I’ve worked in Marketing for the Highlights Foundation for a while now, but I took my first “official” online course as a student late last year.
My primary purpose for doing so was to see an online course from a student’s perspective. I had visited an in-person workshop at the retreat center a few years ago (pre-pandemic), but life had been so busy that I hadn’t made time for an online workshop.
It was always in the back of my mind, though—which, ironically enough, we hear a lot from folks who know about the Foundation but haven’t taken a workshop yet.
A Little Bit of Backstory: Why I Chose The Crash Course
My colleagues at the Highlights Foundation chuckle when I call them “writerly,” but don’t include myself in that designation. They lovingly prod me forward. “The bug has bitten you,” they’d say.
So when I uttered the words, “I have this idea…” they opened their eyes wide and said: “Um, you know it’s time to take The Crash Course, right?”
I knew they were right, so I cleared it with the Foundation and emailed Harold, the lead faculty. He was welcoming. “See you in the session!” he said.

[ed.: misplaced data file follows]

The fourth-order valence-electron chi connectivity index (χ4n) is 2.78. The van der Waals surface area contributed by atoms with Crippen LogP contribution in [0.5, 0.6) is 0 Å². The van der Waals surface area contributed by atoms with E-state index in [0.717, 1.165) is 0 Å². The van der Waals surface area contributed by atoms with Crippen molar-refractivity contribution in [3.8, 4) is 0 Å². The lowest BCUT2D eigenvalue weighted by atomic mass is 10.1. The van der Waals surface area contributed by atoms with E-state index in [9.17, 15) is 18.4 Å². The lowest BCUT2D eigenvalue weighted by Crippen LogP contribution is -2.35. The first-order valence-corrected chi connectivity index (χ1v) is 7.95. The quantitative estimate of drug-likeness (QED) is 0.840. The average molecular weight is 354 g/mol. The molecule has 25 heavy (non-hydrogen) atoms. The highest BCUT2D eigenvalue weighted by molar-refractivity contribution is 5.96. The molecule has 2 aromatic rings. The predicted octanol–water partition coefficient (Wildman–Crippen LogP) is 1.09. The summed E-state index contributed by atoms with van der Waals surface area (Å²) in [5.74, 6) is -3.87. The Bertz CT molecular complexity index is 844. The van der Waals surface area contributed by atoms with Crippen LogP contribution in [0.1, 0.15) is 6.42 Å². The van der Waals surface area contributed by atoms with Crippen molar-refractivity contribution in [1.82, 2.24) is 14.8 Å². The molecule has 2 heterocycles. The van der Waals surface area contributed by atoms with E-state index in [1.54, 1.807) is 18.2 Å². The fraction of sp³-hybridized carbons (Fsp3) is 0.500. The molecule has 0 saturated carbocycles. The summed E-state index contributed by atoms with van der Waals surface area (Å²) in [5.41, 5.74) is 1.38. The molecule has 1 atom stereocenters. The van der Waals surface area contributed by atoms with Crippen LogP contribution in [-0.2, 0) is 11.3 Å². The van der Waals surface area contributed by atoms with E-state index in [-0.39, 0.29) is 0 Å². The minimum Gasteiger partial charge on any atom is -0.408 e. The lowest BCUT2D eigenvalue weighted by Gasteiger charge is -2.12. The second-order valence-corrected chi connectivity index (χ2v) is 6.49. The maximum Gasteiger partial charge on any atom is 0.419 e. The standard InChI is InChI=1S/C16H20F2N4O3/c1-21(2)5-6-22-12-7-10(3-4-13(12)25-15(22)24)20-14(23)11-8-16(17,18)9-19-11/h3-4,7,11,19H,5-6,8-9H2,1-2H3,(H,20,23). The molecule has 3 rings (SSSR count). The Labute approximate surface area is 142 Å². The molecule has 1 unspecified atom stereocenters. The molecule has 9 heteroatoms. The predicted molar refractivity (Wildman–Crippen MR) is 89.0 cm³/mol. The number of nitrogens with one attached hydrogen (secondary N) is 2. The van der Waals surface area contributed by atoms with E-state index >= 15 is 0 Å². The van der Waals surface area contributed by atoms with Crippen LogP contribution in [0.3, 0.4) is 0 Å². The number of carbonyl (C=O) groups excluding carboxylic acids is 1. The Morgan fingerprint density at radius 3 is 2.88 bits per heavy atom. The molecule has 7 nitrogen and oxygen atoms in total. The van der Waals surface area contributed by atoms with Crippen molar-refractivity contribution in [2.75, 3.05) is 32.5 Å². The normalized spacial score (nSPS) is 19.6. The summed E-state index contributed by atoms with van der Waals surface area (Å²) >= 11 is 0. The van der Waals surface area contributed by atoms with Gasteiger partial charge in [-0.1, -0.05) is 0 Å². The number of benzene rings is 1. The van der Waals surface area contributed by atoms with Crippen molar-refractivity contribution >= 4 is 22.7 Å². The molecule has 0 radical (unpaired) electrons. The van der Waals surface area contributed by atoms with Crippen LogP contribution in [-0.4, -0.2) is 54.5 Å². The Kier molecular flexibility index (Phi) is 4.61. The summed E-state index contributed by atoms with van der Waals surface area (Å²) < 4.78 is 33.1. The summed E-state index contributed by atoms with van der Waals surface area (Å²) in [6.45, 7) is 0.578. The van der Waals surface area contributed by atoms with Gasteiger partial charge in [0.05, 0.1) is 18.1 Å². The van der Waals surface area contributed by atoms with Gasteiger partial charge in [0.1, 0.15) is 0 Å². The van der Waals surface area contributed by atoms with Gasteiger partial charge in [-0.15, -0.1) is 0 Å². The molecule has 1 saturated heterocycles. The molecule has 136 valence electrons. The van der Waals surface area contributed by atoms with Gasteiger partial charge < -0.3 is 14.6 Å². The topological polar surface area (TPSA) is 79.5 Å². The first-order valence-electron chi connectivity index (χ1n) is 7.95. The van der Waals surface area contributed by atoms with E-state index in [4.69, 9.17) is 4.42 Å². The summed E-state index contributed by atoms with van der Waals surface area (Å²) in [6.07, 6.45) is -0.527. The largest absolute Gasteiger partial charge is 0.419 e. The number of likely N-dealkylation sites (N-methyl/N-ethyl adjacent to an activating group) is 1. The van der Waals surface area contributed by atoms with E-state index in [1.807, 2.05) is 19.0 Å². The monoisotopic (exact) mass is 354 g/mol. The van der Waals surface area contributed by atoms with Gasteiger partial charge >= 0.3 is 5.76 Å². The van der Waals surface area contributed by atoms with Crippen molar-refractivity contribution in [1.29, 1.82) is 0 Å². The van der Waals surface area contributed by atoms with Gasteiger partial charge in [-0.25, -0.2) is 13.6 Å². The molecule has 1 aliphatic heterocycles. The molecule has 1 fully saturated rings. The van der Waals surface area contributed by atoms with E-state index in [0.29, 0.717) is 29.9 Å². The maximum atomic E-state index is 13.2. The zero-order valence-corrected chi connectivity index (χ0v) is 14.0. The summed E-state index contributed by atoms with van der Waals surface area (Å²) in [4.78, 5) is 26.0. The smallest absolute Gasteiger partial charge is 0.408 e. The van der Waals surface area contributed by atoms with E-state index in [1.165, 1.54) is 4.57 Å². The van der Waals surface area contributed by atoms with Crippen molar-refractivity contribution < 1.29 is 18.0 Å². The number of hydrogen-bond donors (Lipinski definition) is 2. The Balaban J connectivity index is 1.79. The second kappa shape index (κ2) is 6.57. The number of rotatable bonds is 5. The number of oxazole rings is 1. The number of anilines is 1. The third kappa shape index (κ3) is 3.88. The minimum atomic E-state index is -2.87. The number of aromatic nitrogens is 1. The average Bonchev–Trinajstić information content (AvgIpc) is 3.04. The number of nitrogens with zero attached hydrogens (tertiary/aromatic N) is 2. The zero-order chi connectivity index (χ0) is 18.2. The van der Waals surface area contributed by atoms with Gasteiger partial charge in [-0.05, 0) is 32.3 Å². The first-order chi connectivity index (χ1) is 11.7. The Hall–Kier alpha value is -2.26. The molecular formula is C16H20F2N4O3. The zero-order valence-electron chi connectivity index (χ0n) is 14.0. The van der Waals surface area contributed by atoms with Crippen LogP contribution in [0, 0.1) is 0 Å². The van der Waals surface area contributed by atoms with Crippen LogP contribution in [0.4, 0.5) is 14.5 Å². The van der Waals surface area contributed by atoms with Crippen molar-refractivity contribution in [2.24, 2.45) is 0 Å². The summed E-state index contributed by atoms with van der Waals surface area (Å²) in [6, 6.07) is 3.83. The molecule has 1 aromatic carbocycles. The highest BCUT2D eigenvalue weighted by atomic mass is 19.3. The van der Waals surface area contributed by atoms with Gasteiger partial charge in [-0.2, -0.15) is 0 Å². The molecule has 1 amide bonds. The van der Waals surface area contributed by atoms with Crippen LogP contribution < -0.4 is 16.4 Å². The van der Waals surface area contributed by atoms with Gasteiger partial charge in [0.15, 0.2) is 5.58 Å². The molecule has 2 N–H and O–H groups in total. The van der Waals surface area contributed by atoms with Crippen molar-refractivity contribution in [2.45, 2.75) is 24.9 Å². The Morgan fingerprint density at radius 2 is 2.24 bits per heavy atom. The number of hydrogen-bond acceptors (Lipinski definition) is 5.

My first online workship would officially be The Crash Course in Children’s Publishing.
My First Session
On the night of introductions, I was blown away by those (virtually) around me.
There were people who had a single spark for a story (like me), and others who had been writing and exploring ideas for years.
There were people just starting out, and others who were at various stages of the publishing process but looking for more direction or a refresher.
Then there was editor Harold Underdown, leading us.
Listening to them was lovely. It was inspiring just to feel the energy of my fellow humans, committing their time and effort to writing and creating for kids.
Then it got real. Ha!
Could I Make This Happen?
Harold laid out the upcoming the course, and helped us understand what to expect. It was almost funny. There I was, already very familiar with what the course covered and how it was structured, and I still felt myself feeling a little overwhelmed.
I have two young kids, and my work. At the time I had the pressures of regular daily life, plus an impending holiday season.
How was I going to give the course the time and attention it deserved? I knew I wanted to do it, but the rubber was meeting the road.
Working Through the Course
I won’t go into all the details, but I did make it to the end! And by the time it was over, I felt proud.
Truth be told, I didn’t have the time to take advantage of every single resource available to me during the workshop. There were too many in the virtual classroom to count.
But I learned A TON. And as I shared in the discussion boards—though I had already known (in my head) what it took to move a story from “idea” to “book,” I now felt it viscerally, and understood the process more fully.
During the closing session—as we celebrated each other and thanked Harold (and author Leah Henderson and agent Linda Epstein) for their insight—I was proud of myself for making it happen, and excited about the future.